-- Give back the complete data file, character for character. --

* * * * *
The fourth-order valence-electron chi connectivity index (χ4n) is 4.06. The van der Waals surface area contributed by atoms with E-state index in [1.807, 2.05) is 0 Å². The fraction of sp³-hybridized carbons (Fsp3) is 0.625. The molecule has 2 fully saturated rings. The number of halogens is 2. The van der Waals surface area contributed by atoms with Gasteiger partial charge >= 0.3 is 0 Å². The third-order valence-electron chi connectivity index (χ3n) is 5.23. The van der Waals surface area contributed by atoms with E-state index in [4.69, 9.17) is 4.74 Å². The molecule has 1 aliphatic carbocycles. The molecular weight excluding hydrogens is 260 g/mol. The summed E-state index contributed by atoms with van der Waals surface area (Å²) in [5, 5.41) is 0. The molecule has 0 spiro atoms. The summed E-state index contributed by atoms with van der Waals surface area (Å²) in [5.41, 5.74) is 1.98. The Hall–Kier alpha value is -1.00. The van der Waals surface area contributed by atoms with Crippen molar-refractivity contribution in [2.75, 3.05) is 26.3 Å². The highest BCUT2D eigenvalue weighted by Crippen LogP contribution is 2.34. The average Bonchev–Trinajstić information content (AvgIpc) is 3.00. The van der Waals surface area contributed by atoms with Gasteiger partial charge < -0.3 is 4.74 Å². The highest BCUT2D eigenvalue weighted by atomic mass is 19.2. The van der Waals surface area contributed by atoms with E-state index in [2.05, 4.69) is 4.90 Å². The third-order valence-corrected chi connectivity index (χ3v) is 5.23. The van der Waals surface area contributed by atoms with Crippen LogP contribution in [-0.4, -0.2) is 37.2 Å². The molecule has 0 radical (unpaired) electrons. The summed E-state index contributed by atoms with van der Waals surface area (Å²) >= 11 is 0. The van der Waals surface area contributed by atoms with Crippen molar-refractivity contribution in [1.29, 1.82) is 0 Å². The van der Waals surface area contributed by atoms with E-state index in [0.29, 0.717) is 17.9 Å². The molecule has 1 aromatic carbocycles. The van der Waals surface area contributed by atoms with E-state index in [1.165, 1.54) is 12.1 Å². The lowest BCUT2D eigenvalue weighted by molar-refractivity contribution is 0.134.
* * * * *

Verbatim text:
The fourth-order valence-electron chi connectivity index (χ4n) is 4.06. The van der Waals surface area contributed by atoms with E-state index in [1.807, 2.05) is 0 Å². The fraction of sp³-hybridized carbons (Fsp3) is 0.625. The molecule has 2 fully saturated rings. The number of halogens is 2. The van der Waals surface area contributed by atoms with Gasteiger partial charge >= 0.3 is 0 Å². The third-order valence-electron chi connectivity index (χ3n) is 5.23. The van der Waals surface area contributed by atoms with E-state index in [4.69, 9.17) is 4.74 Å². The molecule has 1 aliphatic carbocycles. The molecular weight excluding hydrogens is 260 g/mol. The summed E-state index contributed by atoms with van der Waals surface area (Å²) in [5, 5.41) is 0. The molecule has 0 spiro atoms. The summed E-state index contributed by atoms with van der Waals surface area (Å²) in [5.41, 5.74) is 1.98. The Hall–Kier alpha value is -1.00. The van der Waals surface area contributed by atoms with Crippen molar-refractivity contribution in [2.75, 3.05) is 26.3 Å². The highest BCUT2D eigenvalue weighted by Crippen LogP contribution is 2.34. The average Bonchev–Trinajstić information content (AvgIpc) is 3.00. The van der Waals surface area contributed by atoms with Gasteiger partial charge < -0.3 is 4.74 Å². The highest BCUT2D eigenvalue weighted by atomic mass is 19.2. The van der Waals surface area contributed by atoms with E-state index in [2.05, 4.69) is 4.90 Å². The third-order valence-corrected chi connectivity index (χ3v) is 5.23. The van der Waals surface area contributed by atoms with Crippen LogP contribution in [-0.4, -0.2) is 37.2 Å². The molecule has 0 radical (unpaired) electrons. The summed E-state index contributed by atoms with van der Waals surface area (Å²) >= 11 is 0. The van der Waals surface area contributed by atoms with Crippen molar-refractivity contribution in [1.29, 1.82) is 0 Å². The van der Waals surface area contributed by atoms with E-state index in [0.29, 0.717) is 17.9 Å². The molecule has 1 aromatic carbocycles. The van der Waals surface area contributed by atoms with E-state index in [1.165, 1.54) is 12.1 Å². The lowest BCUT2D eigenvalue weighted by molar-refractivity contribution is 0.134.